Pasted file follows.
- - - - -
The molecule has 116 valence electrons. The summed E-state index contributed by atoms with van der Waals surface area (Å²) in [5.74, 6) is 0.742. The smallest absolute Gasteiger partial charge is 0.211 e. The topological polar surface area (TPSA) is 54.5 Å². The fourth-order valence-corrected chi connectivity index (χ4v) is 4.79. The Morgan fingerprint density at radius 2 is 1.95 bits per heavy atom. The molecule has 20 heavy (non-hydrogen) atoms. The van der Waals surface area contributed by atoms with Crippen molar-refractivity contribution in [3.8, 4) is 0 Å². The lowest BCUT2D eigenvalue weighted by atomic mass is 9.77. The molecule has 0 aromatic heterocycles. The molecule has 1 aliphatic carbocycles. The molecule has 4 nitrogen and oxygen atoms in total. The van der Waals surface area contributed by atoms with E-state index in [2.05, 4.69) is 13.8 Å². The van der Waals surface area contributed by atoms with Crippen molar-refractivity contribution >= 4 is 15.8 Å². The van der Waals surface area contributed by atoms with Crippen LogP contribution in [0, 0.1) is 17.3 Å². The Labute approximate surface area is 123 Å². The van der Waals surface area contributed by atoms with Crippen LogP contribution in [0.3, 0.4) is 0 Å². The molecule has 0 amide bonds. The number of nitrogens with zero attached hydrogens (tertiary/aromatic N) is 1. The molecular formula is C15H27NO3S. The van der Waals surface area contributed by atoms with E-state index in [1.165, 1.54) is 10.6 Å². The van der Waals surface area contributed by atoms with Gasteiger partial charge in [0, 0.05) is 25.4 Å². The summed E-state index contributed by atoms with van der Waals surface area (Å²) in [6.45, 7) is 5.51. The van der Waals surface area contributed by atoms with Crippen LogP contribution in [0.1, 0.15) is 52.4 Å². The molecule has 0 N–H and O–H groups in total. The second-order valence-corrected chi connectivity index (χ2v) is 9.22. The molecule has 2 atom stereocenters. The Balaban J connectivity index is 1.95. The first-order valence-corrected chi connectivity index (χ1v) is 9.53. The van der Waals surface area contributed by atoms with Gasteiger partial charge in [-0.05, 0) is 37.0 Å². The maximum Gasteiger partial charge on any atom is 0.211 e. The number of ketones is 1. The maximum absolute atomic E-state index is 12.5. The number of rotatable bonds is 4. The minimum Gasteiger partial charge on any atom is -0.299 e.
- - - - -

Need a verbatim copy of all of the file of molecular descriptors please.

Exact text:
The molecule has 116 valence electrons. The summed E-state index contributed by atoms with van der Waals surface area (Å²) in [5.74, 6) is 0.742. The smallest absolute Gasteiger partial charge is 0.211 e. The topological polar surface area (TPSA) is 54.5 Å². The fourth-order valence-corrected chi connectivity index (χ4v) is 4.79. The Morgan fingerprint density at radius 2 is 1.95 bits per heavy atom. The molecule has 20 heavy (non-hydrogen) atoms. The van der Waals surface area contributed by atoms with Crippen molar-refractivity contribution in [3.8, 4) is 0 Å². The lowest BCUT2D eigenvalue weighted by atomic mass is 9.77. The molecule has 0 aromatic heterocycles. The molecule has 1 aliphatic carbocycles. The molecule has 4 nitrogen and oxygen atoms in total. The van der Waals surface area contributed by atoms with E-state index in [2.05, 4.69) is 13.8 Å². The van der Waals surface area contributed by atoms with Crippen molar-refractivity contribution >= 4 is 15.8 Å². The van der Waals surface area contributed by atoms with Crippen LogP contribution in [0, 0.1) is 17.3 Å². The Labute approximate surface area is 123 Å². The van der Waals surface area contributed by atoms with Crippen LogP contribution in [0.3, 0.4) is 0 Å². The molecule has 0 amide bonds. The number of nitrogens with zero attached hydrogens (tertiary/aromatic N) is 1. The molecular formula is C15H27NO3S. The van der Waals surface area contributed by atoms with E-state index in [1.165, 1.54) is 10.6 Å². The van der Waals surface area contributed by atoms with Gasteiger partial charge in [0, 0.05) is 25.4 Å². The summed E-state index contributed by atoms with van der Waals surface area (Å²) in [6.45, 7) is 5.51. The van der Waals surface area contributed by atoms with Crippen LogP contribution in [0.1, 0.15) is 52.4 Å². The molecule has 0 N–H and O–H groups in total. The second-order valence-corrected chi connectivity index (χ2v) is 9.22. The molecule has 2 atom stereocenters. The Balaban J connectivity index is 1.95. The first-order valence-corrected chi connectivity index (χ1v) is 9.53. The van der Waals surface area contributed by atoms with Gasteiger partial charge in [-0.05, 0) is 37.0 Å². The maximum Gasteiger partial charge on any atom is 0.211 e. The number of ketones is 1. The maximum absolute atomic E-state index is 12.5. The number of rotatable bonds is 4. The minimum Gasteiger partial charge on any atom is -0.299 e.